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Acetate kinases (ACKs) are members of the acetate and sugar kinase/hsp70/actin (ASKHA) superfamily and catalyze the reversible phosphorylation of acetate, with ADP/ATP the most common phosphoryl acceptor/donor. While prokaryotic ACKs have been the subject of extensive biochemical and structural characterization, there is a comparative paucity of information on eukaryotic ACKs, and prior to this report, no structure of an ACK of eukaryotic origin was available. We determined the structures of ACKs from the eukaryotic pathogens Entamoeba histolytica and Cryptococcus neoformans. Each active site is located at an interdomain interface, and the acetate and phosphate binding pockets display sequence and structural conservation with their prokaryotic counterparts. Interestingly, the E. histolytica ACK has previously been shown to be pyrophosphate (PPi)-dependent, and is the first ACK demonstrated to have this property. Examination of its structure demonstrates how subtle amino acid substitutions within the active site have converted cosubstrate specificity from ATP to PPi while retaining a similar backbone conformation. Differences in the angle between domains surrounding the active site suggest that interdomain movement may accompany catalysis. Taken together, these structures are consistent with the eukaryotic ACKs following a similar reaction mechanism as is proposed for the prokaryotic homologs.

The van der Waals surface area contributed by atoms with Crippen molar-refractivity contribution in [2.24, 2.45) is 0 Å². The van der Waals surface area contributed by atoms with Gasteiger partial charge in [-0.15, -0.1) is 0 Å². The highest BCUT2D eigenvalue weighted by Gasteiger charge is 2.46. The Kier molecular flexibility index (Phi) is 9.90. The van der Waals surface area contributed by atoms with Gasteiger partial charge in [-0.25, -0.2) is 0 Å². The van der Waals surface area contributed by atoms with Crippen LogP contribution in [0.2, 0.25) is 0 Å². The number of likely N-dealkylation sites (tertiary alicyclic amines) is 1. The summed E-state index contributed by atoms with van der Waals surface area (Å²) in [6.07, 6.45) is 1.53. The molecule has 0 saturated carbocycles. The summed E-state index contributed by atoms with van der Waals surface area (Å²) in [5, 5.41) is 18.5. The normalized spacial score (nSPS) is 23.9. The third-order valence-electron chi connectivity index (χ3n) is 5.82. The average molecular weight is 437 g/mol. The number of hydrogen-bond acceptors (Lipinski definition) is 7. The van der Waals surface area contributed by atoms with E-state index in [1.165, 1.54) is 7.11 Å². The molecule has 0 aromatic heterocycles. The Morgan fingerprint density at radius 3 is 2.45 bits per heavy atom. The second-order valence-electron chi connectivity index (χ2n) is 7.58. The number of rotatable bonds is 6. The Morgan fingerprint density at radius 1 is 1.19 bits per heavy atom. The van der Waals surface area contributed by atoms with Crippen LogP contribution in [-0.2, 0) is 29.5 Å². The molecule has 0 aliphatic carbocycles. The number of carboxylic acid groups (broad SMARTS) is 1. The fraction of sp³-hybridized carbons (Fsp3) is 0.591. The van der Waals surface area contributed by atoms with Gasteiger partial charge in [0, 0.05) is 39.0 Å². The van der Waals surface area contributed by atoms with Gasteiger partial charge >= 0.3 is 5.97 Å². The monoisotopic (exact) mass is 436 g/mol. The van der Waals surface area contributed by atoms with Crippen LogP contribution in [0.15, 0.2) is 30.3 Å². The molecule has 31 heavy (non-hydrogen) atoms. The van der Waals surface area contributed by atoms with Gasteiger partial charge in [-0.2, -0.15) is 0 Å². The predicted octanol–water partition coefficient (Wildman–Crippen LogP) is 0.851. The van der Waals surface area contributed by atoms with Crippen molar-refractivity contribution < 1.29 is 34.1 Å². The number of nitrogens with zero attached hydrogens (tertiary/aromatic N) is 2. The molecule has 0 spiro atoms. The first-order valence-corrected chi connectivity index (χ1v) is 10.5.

Enzyme-catalyzed phosphoryl transfer reactions are important for a range of biological activities. Acetate kinases (ACKs) transfer a phosphoryl group to and from acetate, thus promoting the interconversion of acetate and acetyl phosphate. With this transformation, ACKs play a role in multiple, distinct bioenergetic pathways (Cozzone, 1998; Ingram-Smith et al., 2006; Thauer et al., 2008). For example, in fermentative bacteria, the ACK-catalyzed dephosphorylation of acetyl phosphate has been demonstrated to be essential for the ACK- phosphotransacetylase (ACK-PTA) bioenergetic pathway, which utilizes energy stored in acetyl-CoA (Cozzone, 1998). Similarly, ACK-dependent dephosphorylation of acetyl phosphate facilitates ATP synthesis via the pentose phosphoketolase pathway in fungi (Ingram-Smith et al., 2006). Conversely, in the methanoarchaeon Methanosarcina, ACK activates acetate for its conversion to acetyl-CoA in the first step of acetioclastic methanogenesis (Thauer et al., 2008). While the investigations into ACK enzymes have focused on bacterial and archaeal systems, ACK was identified in the eukaroyote Entamoeba histolytica in the early 1960s (Bragg and Reeves, 1962) and was first biochemically characterized in the 1970s (Reeves and Guthrie, 1975). Genes encoding putative ACKs have since been identified within the genomes of other eukaryotic pathogens, including the basidomycete Cryptococcus neoformans (Ingram-Smith et al., 2006). At least in E. histolytica, the organism does not appear to have homologs for other proteins required for the known bioenergetic pathways that use ACK (Fowler et al., 2012). This suggests that the biological function of the E. histolytica ACK may be different from that demonstrated in prokaryotes, but at present, that function remains unknown.